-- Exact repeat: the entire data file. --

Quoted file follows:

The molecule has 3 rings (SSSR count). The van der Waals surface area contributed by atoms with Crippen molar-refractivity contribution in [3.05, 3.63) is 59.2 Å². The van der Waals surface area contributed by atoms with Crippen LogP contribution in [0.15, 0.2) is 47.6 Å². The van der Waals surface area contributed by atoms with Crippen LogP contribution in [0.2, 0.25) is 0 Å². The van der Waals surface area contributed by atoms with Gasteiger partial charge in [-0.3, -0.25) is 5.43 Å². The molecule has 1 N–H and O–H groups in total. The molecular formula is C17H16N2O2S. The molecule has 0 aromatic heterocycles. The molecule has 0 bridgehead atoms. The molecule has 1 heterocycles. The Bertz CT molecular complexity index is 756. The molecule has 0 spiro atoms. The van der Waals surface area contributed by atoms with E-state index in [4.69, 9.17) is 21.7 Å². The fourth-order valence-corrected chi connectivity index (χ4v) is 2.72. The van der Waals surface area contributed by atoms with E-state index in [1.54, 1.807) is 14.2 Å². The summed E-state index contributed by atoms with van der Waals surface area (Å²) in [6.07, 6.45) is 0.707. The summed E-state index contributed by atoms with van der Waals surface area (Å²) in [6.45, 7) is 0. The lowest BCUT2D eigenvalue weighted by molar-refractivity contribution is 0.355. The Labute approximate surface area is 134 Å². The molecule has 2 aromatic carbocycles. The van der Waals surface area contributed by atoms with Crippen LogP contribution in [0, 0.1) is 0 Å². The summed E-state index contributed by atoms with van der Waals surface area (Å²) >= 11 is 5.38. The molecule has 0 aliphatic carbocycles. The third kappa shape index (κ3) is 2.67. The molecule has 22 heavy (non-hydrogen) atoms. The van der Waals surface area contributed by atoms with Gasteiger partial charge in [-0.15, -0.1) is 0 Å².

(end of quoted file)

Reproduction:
The molecule has 3 rings (SSSR count). The van der Waals surface area contributed by atoms with Crippen molar-refractivity contribution in [3.05, 3.63) is 59.2 Å². The van der Waals surface area contributed by atoms with Crippen LogP contribution in [0.15, 0.2) is 47.6 Å². The van der Waals surface area contributed by atoms with Crippen LogP contribution in [0.2, 0.25) is 0 Å². The van der Waals surface area contributed by atoms with Gasteiger partial charge in [-0.3, -0.25) is 5.43 Å². The molecule has 1 N–H and O–H groups in total. The molecular formula is C17H16N2O2S. The molecule has 0 aromatic heterocycles. The molecule has 0 bridgehead atoms. The molecule has 1 heterocycles. The Bertz CT molecular complexity index is 756. The molecule has 0 spiro atoms. The van der Waals surface area contributed by atoms with E-state index in [4.69, 9.17) is 21.7 Å². The fourth-order valence-corrected chi connectivity index (χ4v) is 2.72. The van der Waals surface area contributed by atoms with E-state index in [1.54, 1.807) is 14.2 Å². The summed E-state index contributed by atoms with van der Waals surface area (Å²) in [6.07, 6.45) is 0.707. The summed E-state index contributed by atoms with van der Waals surface area (Å²) in [6.45, 7) is 0. The lowest BCUT2D eigenvalue weighted by molar-refractivity contribution is 0.355. The Labute approximate surface area is 134 Å². The molecule has 2 aromatic carbocycles. The van der Waals surface area contributed by atoms with Crippen LogP contribution in [0, 0.1) is 0 Å². The summed E-state index contributed by atoms with van der Waals surface area (Å²) >= 11 is 5.38. The molecule has 0 aliphatic carbocycles. The third kappa shape index (κ3) is 2.67. The molecule has 22 heavy (non-hydrogen) atoms. The van der Waals surface area contributed by atoms with Gasteiger partial charge in [-0.15, -0.1) is 0 Å².